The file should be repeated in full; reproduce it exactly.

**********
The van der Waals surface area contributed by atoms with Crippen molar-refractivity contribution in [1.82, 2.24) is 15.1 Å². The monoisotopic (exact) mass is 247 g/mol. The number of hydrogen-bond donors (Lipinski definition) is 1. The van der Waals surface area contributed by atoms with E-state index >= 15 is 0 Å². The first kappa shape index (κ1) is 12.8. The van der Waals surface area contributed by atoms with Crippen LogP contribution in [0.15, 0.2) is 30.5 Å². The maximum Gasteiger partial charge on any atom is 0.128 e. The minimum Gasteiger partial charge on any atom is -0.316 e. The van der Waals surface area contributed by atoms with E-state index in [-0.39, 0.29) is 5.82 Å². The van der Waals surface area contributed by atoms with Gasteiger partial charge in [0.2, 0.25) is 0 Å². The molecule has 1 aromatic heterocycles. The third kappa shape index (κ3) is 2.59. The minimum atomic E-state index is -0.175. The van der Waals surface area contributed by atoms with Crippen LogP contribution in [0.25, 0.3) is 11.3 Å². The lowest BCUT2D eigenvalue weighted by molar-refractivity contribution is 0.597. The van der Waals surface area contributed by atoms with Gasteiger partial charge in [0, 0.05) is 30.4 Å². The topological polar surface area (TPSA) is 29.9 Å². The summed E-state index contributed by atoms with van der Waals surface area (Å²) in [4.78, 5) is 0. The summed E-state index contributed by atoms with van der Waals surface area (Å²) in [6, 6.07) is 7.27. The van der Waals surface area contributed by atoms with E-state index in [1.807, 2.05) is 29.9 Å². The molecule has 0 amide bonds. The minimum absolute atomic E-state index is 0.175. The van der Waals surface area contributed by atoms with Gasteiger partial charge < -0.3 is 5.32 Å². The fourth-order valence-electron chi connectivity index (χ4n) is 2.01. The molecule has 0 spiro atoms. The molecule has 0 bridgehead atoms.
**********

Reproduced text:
The van der Waals surface area contributed by atoms with Crippen molar-refractivity contribution in [1.82, 2.24) is 15.1 Å². The monoisotopic (exact) mass is 247 g/mol. The number of hydrogen-bond donors (Lipinski definition) is 1. The van der Waals surface area contributed by atoms with E-state index >= 15 is 0 Å². The first kappa shape index (κ1) is 12.8. The van der Waals surface area contributed by atoms with Crippen LogP contribution in [0.15, 0.2) is 30.5 Å². The maximum Gasteiger partial charge on any atom is 0.128 e. The minimum Gasteiger partial charge on any atom is -0.316 e. The van der Waals surface area contributed by atoms with E-state index in [-0.39, 0.29) is 5.82 Å². The van der Waals surface area contributed by atoms with Gasteiger partial charge in [0.2, 0.25) is 0 Å². The molecule has 1 aromatic heterocycles. The third kappa shape index (κ3) is 2.59. The minimum atomic E-state index is -0.175. The van der Waals surface area contributed by atoms with Crippen LogP contribution in [0.25, 0.3) is 11.3 Å². The lowest BCUT2D eigenvalue weighted by molar-refractivity contribution is 0.597. The van der Waals surface area contributed by atoms with Gasteiger partial charge in [0, 0.05) is 30.4 Å². The topological polar surface area (TPSA) is 29.9 Å². The summed E-state index contributed by atoms with van der Waals surface area (Å²) in [4.78, 5) is 0. The summed E-state index contributed by atoms with van der Waals surface area (Å²) in [6, 6.07) is 7.27. The van der Waals surface area contributed by atoms with E-state index in [1.807, 2.05) is 29.9 Å². The molecule has 0 amide bonds. The minimum absolute atomic E-state index is 0.175. The van der Waals surface area contributed by atoms with Gasteiger partial charge < -0.3 is 5.32 Å². The fourth-order valence-electron chi connectivity index (χ4n) is 2.01. The molecule has 0 spiro atoms. The molecule has 0 bridgehead atoms.